What level of contractor salary should you take, when you are running your own company? Most importantly, when you are in business for yourself, you can decide on your own level of director salary. This is not the case when you work through an umbrella company, or when you are employed full time.
When deciding on your level of pay, a contractor tax efficient salary is something to consider. As a result, this will help you maximise your take home pay.
Therefore, many limited company contractors and independent consultants who work in the IT field (and other industries), will need to decide on the level of IT contractor salary that their company pays them. Furthermore, the salary of a contractor can also depend on other various factors.
The salary subject is one of the most common things that a contractor needs to consider, when they run their own company. Notably, you could take a low salary, a middle-level salary, or even a high-level salary and the choice is yours. Therefore, you can consider what is best for you and ask your accountant to process this for you going forward.
Other initial considerations
If you are married or have a partner, you might also consider paying your spouse a salary. You can do this if they do some work for your company. As a result, this will help save company tax and it will give your spouse a wage.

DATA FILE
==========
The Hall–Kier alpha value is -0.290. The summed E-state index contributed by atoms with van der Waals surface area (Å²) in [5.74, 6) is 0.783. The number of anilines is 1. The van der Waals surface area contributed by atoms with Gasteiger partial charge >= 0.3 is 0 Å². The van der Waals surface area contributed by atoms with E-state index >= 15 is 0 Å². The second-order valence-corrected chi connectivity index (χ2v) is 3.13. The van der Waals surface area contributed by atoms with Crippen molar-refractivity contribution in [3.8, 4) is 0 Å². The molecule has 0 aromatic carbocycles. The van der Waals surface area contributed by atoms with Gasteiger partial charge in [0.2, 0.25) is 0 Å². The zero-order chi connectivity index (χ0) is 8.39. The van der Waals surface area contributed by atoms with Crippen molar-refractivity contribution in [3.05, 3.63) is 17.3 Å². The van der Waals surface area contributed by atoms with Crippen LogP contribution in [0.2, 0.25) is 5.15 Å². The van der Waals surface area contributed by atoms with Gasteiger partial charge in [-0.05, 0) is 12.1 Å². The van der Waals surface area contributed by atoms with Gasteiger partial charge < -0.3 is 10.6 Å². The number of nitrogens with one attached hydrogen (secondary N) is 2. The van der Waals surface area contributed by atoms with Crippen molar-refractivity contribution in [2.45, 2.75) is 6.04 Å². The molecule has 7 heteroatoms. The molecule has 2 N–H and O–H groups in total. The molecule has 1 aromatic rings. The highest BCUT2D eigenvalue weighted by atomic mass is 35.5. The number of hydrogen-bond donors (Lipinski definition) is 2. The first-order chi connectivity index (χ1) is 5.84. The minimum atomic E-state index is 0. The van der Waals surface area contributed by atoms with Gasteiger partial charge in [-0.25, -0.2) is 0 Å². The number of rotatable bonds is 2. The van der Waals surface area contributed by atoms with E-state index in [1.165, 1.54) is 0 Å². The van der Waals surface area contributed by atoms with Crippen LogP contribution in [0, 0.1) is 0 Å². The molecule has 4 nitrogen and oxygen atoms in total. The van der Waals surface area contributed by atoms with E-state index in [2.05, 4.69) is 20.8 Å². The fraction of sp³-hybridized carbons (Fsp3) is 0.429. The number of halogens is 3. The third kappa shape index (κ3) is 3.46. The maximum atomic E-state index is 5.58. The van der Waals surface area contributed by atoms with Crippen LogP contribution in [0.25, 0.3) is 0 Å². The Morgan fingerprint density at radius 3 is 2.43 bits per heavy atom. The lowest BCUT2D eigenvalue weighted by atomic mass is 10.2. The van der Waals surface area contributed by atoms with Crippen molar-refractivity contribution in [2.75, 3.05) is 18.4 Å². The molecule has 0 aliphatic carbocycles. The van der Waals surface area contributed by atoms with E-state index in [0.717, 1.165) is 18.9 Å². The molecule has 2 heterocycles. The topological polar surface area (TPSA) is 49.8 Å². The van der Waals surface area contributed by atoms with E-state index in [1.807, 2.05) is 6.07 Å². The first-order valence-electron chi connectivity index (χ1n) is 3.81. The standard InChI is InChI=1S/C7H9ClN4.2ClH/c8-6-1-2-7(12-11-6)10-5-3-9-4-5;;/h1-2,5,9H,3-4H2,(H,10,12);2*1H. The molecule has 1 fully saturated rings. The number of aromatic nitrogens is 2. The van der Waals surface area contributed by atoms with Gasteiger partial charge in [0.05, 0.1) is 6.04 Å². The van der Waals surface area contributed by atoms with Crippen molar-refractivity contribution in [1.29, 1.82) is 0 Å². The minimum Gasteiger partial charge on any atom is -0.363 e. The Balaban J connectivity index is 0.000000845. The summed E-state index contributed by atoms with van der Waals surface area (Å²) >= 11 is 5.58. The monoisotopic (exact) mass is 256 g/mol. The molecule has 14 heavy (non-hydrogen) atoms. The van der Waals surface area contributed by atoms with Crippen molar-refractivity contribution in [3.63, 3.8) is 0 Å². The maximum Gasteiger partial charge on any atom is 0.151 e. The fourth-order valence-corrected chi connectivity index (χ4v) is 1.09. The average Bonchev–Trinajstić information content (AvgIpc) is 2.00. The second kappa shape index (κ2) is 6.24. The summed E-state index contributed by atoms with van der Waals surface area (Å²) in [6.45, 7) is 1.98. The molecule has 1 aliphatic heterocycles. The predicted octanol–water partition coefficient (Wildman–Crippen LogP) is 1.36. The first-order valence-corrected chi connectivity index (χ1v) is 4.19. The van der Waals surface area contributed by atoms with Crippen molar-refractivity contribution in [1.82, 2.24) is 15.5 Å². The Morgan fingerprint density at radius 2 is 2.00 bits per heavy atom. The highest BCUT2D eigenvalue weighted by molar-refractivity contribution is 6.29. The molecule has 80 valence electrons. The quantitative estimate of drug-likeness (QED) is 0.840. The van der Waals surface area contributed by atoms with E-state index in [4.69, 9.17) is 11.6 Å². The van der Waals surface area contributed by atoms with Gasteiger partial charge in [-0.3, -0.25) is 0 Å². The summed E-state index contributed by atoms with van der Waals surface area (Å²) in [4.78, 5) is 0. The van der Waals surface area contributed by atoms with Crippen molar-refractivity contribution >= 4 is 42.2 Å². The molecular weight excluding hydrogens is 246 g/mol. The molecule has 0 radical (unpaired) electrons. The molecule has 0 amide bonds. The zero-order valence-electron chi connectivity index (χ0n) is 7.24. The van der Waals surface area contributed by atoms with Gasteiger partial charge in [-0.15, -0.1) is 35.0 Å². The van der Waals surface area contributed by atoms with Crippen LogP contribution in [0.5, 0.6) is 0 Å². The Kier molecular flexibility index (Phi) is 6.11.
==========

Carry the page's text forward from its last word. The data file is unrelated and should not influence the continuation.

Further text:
Furthermore, depending on what your spouse earns, it may also be an idea to consider making use of the transfer of the Marriage Allowance.
Contractor salary -what to consider
Things to think about when you decide on your director salary
There is no minimum wage requirement when you are a director of a company. That is unless you have a contract of employment with your company.
When you consider what level of salary to take, you will need to look at various factors. Most importantly, these will include both being tax efficient and paying enough to justify any pension contributions. This may even include paying a higher level of salary, should you have your reasons for doing so.
Each contractor and independent consultant will have their personal preference, when it comes to what they decide on as their level of contractor salary.
If you do not have any reasons for taking a higher salary for pension or other reasons, then you might aim for a tax-efficient mix of salary and dividends. Notably, these are part of our handy guide that covers tax tips for contractors and small business owners.
Salary for a contractor -the options available
You could take a director salary above the NI threshold (£823 per month) and take the rest of your earnings as dividends. As a result, this is tax-efficient for you.
If you take a director salary above the NI threshold (£823 per month), and take the rest of your earnings as dividends, this is tax-efficient for you.
In the tax year 2022/23, the tax-free personal allowance is £12,570.
You could take a higher level of salary than £823 if you so wish.
The National Insurance thresholds are as follows:
- Employers are required to start deducting NICs on earnings above the lower earnings limit (LEL). In 2022/23, this is set at £533 per month or £6,396 per annum. At this level, benefits will accrue for the employee’s state pension.
- The primary threshold (PT) for employee contributions is set at £823 per month or £9,880 per annum for 2022/23.
- The upper earnings limit is set at £4,189 per month or £50,270 per year for 2022/23.